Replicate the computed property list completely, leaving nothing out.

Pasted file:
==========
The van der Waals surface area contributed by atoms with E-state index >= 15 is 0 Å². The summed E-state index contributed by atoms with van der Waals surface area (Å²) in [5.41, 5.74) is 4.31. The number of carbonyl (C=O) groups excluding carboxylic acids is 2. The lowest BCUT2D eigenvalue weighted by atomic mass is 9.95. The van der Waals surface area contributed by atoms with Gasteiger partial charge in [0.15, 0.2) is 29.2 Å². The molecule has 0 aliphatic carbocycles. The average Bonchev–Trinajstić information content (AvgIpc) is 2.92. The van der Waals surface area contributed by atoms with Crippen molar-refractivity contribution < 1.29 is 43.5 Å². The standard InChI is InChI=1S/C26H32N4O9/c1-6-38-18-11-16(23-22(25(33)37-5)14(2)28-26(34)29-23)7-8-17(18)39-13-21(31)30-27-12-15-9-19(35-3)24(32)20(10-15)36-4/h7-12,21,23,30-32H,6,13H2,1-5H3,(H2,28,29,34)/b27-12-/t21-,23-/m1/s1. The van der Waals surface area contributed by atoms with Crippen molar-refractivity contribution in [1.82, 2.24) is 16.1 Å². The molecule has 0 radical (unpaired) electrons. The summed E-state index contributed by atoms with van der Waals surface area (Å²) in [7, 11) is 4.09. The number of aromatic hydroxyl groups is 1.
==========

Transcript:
The van der Waals surface area contributed by atoms with E-state index >= 15 is 0 Å². The summed E-state index contributed by atoms with van der Waals surface area (Å²) in [5.41, 5.74) is 4.31. The number of carbonyl (C=O) groups excluding carboxylic acids is 2. The lowest BCUT2D eigenvalue weighted by atomic mass is 9.95. The van der Waals surface area contributed by atoms with Gasteiger partial charge in [0.15, 0.2) is 29.2 Å². The molecule has 0 aliphatic carbocycles. The average Bonchev–Trinajstić information content (AvgIpc) is 2.92. The van der Waals surface area contributed by atoms with Crippen molar-refractivity contribution < 1.29 is 43.5 Å². The standard InChI is InChI=1S/C26H32N4O9/c1-6-38-18-11-16(23-22(25(33)37-5)14(2)28-26(34)29-23)7-8-17(18)39-13-21(31)30-27-12-15-9-19(35-3)24(32)20(10-15)36-4/h7-12,21,23,30-32H,6,13H2,1-5H3,(H2,28,29,34)/b27-12-/t21-,23-/m1/s1. The van der Waals surface area contributed by atoms with Crippen molar-refractivity contribution in [1.82, 2.24) is 16.1 Å². The molecule has 0 radical (unpaired) electrons. The summed E-state index contributed by atoms with van der Waals surface area (Å²) in [7, 11) is 4.09. The number of aromatic hydroxyl groups is 1.